Pain points:

  • Having to keep track of league money so that it doesn’t get accidentally spent
  • Keeping track of who has paid their dues and who hasn’t
  • Having to text owners one by one to nag for unpaid dues
Other useful insights
  • Fantasy sports players love trash talking. It’s an enjoyable and fun part of the culture
  • Leagues typically follow common rules and don’t deviate from them much


Our research included interviewing a total of eight users. Five of them were commissioners ages 21-41 with 6-20 years of experience of playing 1-12 leagues per season. Our research (coming up with interview questions, interviewing itself, and synthesizing the data) was a team effort. However, there was one piece of testing that I think is especially noteworthy.

At the very beginning of the research phase, we needed a better understanding of user priorities to validate the need for the main functionality of the app. The CEO originally validated his product idea by essentially asking "would you like this perfectly working tool?", which felt one-sided. Just because test subjects say they would like a fantastic tool doesn't mean that they would actually pay for it. We needed to understand what users saw as something worth paying for.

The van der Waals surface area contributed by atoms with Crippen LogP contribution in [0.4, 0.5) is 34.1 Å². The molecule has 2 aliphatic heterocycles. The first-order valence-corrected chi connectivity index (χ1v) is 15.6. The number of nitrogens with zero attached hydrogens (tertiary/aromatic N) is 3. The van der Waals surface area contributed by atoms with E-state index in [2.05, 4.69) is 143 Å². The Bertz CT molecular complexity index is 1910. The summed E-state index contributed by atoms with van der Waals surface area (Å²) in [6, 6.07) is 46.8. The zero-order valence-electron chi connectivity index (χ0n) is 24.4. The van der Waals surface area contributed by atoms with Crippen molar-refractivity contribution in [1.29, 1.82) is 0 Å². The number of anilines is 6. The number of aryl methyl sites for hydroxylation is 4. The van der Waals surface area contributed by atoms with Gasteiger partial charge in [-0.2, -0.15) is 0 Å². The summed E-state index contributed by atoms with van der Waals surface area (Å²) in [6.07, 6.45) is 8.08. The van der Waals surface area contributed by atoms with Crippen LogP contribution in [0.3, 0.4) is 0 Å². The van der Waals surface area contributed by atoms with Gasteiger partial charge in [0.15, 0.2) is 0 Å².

Racing games have a concept that no car you select can be perfect. One car might be faster but be harder to turn. One might be easy to turn but less durable. We wanted to mimic this core idea to see how users would prioritize potential value. We gave each interviewee twenty chips and asked them to allocate them between the three following categories:

1. Payout timeframe - How long do they need to wait to get their winnings?